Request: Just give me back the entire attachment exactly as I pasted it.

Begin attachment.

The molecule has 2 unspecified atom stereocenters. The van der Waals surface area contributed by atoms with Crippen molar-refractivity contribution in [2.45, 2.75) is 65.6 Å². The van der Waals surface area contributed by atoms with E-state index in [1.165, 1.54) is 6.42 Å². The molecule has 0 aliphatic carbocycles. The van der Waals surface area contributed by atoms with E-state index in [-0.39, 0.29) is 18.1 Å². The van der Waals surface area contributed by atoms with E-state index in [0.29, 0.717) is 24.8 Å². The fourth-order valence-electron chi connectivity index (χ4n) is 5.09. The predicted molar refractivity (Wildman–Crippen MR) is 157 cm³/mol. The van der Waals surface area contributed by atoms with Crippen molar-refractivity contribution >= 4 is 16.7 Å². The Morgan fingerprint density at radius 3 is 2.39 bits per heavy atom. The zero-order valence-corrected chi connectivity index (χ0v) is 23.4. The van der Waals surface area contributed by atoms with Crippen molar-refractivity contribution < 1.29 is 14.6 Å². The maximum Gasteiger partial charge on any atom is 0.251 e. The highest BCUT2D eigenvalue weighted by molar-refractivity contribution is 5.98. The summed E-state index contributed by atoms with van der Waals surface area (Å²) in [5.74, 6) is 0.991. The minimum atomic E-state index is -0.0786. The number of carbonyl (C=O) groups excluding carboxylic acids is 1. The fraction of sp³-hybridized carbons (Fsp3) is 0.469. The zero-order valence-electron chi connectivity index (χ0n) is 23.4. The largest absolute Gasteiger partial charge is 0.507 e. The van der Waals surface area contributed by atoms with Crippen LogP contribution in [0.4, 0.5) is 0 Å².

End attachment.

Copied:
The molecule has 2 unspecified atom stereocenters. The van der Waals surface area contributed by atoms with Crippen molar-refractivity contribution in [2.45, 2.75) is 65.6 Å². The van der Waals surface area contributed by atoms with E-state index in [1.165, 1.54) is 6.42 Å². The molecule has 0 aliphatic carbocycles. The van der Waals surface area contributed by atoms with E-state index in [-0.39, 0.29) is 18.1 Å². The van der Waals surface area contributed by atoms with E-state index in [0.29, 0.717) is 24.8 Å². The fourth-order valence-electron chi connectivity index (χ4n) is 5.09. The predicted molar refractivity (Wildman–Crippen MR) is 157 cm³/mol. The van der Waals surface area contributed by atoms with Crippen molar-refractivity contribution >= 4 is 16.7 Å². The Morgan fingerprint density at radius 3 is 2.39 bits per heavy atom. The zero-order valence-corrected chi connectivity index (χ0v) is 23.4. The van der Waals surface area contributed by atoms with Crippen molar-refractivity contribution < 1.29 is 14.6 Å². The maximum Gasteiger partial charge on any atom is 0.251 e. The highest BCUT2D eigenvalue weighted by molar-refractivity contribution is 5.98. The summed E-state index contributed by atoms with van der Waals surface area (Å²) in [5.74, 6) is 0.991. The minimum atomic E-state index is -0.0786. The number of carbonyl (C=O) groups excluding carboxylic acids is 1. The fraction of sp³-hybridized carbons (Fsp3) is 0.469. The zero-order valence-electron chi connectivity index (χ0n) is 23.4. The largest absolute Gasteiger partial charge is 0.507 e. The van der Waals surface area contributed by atoms with Crippen LogP contribution in [0.4, 0.5) is 0 Å².